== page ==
Photo Credit: Wm Chamberlain via Flickr, CCL 2013.
Excerpt from an actual letter I received from a former student several years ago:
“Dear Mrs. Antonelli,
Hi! How are you? I am fine. I miss you and everyone at _____ School. Middle school is OK but it’s not nearly as fun as elementary school. My favorite classes are Science and PE. Recess is totally lame. We’re not allowed to play soccer or tag. The teachers said we’re not even allowed to run…”
That letter made me sad. Why do we sometimes treat 11, 12, and 13 year olds like little adults?
Recess is critically important. Going out to run, play, laugh, jump… MOVE is critically important for our children’s mental and physical health. I’ve addressed this topic before in my posts on Working with Challenging Students and 5 Reasons to Get Students Moving.
So let’s just assume that you already agree with me and believe that recess is important. Let’s assume that wild horses couldn’t keep you from the playground for any reason other than inclement weather.
The purpose of this post is to discuss what happens once you and your students get outside.
What’s next? What can they do on the playground?
The reality is that many of them struggle with that question, especially if the playground is crowded and the swings/ play structure are full. We teachers like to say, “Go play!” but what does that really mean?
As a teacher, when I used to tell my students to go and play, I imagined they would organize a group game like tag. Or maybe they would find a shady corner and play a pretend game of house using pinecones and gumballs as their “food.” These were the things I played with my friends growing up.
Times have changed. I remember walking up on a group of students who were standing around bickering. When I asked them why they weren’t playing they said there was “nothing to do.” I started to chastise them, but realized that in one sense, they were right. The swings were full. The soccer field already had 2x more kids than safe playing a game that loosely resembled soccer. The playground structure was big and flashy, but the “things to do once you get on” factor was fairly low.
I suggested that they play a game and they all looked at me with blank faces. “Like what?” asked one little girl.
“Like Freeze Tag! Or Sharks and Minnows! Or Capture the Flag!”
More blank faces. One of the students in the group said, “We don’t know those games, Mrs. Antonelli.”
Of course they didn’t. Kids today don’t usually run through the neighborhood and play outdoor games in large groups. In fact, I hadn’t done that either as a child of the 70s. Where had I learned those games? Summer camps, church youth events, and school. But still, most of those games had been handed down kid to kid. Often it was the older children who taught us those games and “refereed” us through them as we learned. These days there is little contact between older and younger children and much less opportunity for playing these kinds of games. I could go on a long rant about our media-based culture and how kids don’t play outside enough etc. but I’m not big on ranting. Let’s just say that kids today don’t always know how to play together the way “old school” kids knew how to play together.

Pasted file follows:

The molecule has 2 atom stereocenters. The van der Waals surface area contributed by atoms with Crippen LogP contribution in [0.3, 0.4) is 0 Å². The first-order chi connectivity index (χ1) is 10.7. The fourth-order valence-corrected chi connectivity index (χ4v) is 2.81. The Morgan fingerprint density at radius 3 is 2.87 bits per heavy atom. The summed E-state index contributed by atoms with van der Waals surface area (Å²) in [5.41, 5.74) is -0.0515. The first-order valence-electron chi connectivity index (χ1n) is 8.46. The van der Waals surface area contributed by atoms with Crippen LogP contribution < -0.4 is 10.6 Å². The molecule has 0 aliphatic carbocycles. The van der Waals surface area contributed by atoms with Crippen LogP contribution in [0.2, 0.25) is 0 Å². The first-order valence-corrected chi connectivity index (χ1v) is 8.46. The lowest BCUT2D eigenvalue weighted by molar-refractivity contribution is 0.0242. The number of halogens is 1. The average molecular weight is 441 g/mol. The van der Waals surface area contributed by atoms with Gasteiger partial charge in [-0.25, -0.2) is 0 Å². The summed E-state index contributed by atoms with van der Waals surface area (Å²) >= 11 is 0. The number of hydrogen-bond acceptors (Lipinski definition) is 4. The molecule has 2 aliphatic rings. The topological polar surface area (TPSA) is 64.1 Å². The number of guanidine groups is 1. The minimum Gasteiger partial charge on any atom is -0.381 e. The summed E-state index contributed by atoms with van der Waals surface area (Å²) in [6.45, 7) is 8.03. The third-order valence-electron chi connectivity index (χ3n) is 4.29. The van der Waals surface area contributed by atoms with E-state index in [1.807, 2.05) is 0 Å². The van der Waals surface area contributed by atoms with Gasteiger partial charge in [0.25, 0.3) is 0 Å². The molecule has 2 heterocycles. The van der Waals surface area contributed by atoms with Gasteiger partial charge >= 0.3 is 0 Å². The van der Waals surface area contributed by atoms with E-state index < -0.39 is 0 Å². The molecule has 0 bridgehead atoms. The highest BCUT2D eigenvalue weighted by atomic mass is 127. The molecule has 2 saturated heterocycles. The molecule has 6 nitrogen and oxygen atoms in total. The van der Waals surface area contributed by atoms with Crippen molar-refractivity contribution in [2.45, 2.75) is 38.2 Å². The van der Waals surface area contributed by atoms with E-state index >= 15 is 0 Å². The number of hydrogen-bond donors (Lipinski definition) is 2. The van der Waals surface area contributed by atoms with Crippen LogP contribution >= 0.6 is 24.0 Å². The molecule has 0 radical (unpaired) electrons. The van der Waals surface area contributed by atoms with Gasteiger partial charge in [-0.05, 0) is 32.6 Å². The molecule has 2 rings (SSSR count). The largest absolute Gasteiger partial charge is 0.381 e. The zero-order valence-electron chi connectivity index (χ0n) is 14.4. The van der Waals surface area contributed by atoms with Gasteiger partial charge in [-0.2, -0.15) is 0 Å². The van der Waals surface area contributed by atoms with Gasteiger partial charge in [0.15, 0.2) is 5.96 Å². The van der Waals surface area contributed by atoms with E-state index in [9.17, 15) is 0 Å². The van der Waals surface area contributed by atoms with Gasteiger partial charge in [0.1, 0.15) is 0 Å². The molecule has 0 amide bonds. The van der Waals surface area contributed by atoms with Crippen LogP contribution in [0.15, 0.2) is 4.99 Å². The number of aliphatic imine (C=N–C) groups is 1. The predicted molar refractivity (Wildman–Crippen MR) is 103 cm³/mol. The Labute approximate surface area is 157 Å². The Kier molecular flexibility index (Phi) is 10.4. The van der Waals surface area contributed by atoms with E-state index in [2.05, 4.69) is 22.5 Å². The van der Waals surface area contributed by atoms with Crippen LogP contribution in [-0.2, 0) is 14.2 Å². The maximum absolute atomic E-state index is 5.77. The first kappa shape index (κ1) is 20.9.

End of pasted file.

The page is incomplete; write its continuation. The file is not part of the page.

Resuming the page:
I realized that day it was time to rethink recess. About that same time a fellow teacher and friend, Taylor Schapiro, mentioned the idea of explicitly teaching children to play group games at recess. She had recently attended a Responsive Classroom training and recess was one of the topics discussed. She suggested that I teach my students a new “group game” each day at recess for several weeks in order to build up their repertoire of recess play ideas.
I’ll be honest with you: I really had to talk myself into it. Recess was usually a “break” for me. While I did have to remain on the playground and supervise my students, it still felt like down-time: twenty minutes to touch base with my peers, get some separation from the children, and be quiet. I really didn’t want to become the “game leader” and essentially add yet another “lesson” to my busy day.
Still, I did it. The payoff seemed worth the effort.
The next day I taught them the basics of how to play tag correctly. We learned how to:
- tag with light “butterfly” weight tagging hands (just hard enough to be felt, not hard enough to “push”)
- establish a perimeter for the game-field
- be honest about being tagged
- play with more than one “it” so that the game is more competitive/ fair
- install methods so that students could be “unfrozen” once tagged and continue playing the game.
We started with a simple game of freeze tag. There were two “its” (the “King and Queen of Winter”) and one student who was identified as “Spring.” Spring had the power of “thaw” and could “unfreeze” any student who had been frozen by “Winter.” It was very simple. Once I taught the game I stood out of the way and observed, calling out encouragement and any necessary corrections (“Not so hard!”) After a few minutes we stopped the game and switched roles, naming new “Winter” and “Spring” players.
After an energetic 10-15 minutes, I told the children they had some recess time remaining and that they could either 1) Go do something else or 2) Keep playing.
The children absolutely loved it. As we walked back into the classroom everyone was happy and talking excitedly about the game. They had all gotten a great cardiovascular workout and were ready for a read-aloud so they could cool down.
In that first day, I became a believer in teaching children to play group games.
There are so many fun games you can teach your students. I’ll share some of them in future posts here on Wonder Teacher, as well as other ideas and suggestions for improving recess time for our students.
What do you think about the current recess “state of affairs” at your school?